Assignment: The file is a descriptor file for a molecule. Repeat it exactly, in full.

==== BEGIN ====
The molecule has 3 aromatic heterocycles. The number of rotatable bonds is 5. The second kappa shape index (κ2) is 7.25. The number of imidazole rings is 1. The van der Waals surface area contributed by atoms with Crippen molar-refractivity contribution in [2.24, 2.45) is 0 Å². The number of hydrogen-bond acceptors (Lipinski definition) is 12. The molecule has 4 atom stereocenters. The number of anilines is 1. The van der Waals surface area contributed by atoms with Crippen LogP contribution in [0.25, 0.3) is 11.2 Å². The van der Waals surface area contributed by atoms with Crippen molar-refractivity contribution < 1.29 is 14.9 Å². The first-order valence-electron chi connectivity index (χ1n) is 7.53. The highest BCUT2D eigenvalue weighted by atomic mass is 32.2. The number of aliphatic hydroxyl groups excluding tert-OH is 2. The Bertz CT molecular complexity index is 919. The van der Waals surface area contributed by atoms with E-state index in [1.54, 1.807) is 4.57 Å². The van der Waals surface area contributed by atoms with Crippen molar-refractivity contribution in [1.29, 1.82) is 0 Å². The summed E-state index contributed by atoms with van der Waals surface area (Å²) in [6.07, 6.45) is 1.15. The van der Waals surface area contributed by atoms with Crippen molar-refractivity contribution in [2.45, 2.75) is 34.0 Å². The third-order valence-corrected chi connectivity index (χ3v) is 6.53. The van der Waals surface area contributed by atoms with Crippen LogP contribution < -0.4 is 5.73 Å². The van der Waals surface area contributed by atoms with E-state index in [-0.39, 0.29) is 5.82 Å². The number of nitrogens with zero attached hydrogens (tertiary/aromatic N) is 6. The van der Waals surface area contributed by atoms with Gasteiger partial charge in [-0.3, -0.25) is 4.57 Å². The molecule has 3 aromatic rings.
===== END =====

The molecule has 3 aromatic heterocycles. The number of rotatable bonds is 5. The second kappa shape index (κ2) is 7.25. The number of imidazole rings is 1. The van der Waals surface area contributed by atoms with Crippen molar-refractivity contribution in [2.24, 2.45) is 0 Å². The number of hydrogen-bond acceptors (Lipinski definition) is 12. The molecule has 4 atom stereocenters. The number of anilines is 1. The van der Waals surface area contributed by atoms with Crippen LogP contribution in [0.25, 0.3) is 11.2 Å². The van der Waals surface area contributed by atoms with Crippen molar-refractivity contribution < 1.29 is 14.9 Å². The first-order valence-electron chi connectivity index (χ1n) is 7.53. The highest BCUT2D eigenvalue weighted by atomic mass is 32.2. The number of aliphatic hydroxyl groups excluding tert-OH is 2. The Bertz CT molecular complexity index is 919. The van der Waals surface area contributed by atoms with E-state index in [1.54, 1.807) is 4.57 Å². The van der Waals surface area contributed by atoms with Crippen molar-refractivity contribution in [1.29, 1.82) is 0 Å². The summed E-state index contributed by atoms with van der Waals surface area (Å²) in [6.07, 6.45) is 1.15. The van der Waals surface area contributed by atoms with Crippen molar-refractivity contribution in [2.45, 2.75) is 34.0 Å². The third-order valence-corrected chi connectivity index (χ3v) is 6.53. The van der Waals surface area contributed by atoms with Crippen LogP contribution < -0.4 is 5.73 Å². The van der Waals surface area contributed by atoms with E-state index in [-0.39, 0.29) is 5.82 Å². The number of nitrogens with zero attached hydrogens (tertiary/aromatic N) is 6. The van der Waals surface area contributed by atoms with Gasteiger partial charge in [-0.3, -0.25) is 4.57 Å². The molecule has 3 aromatic rings.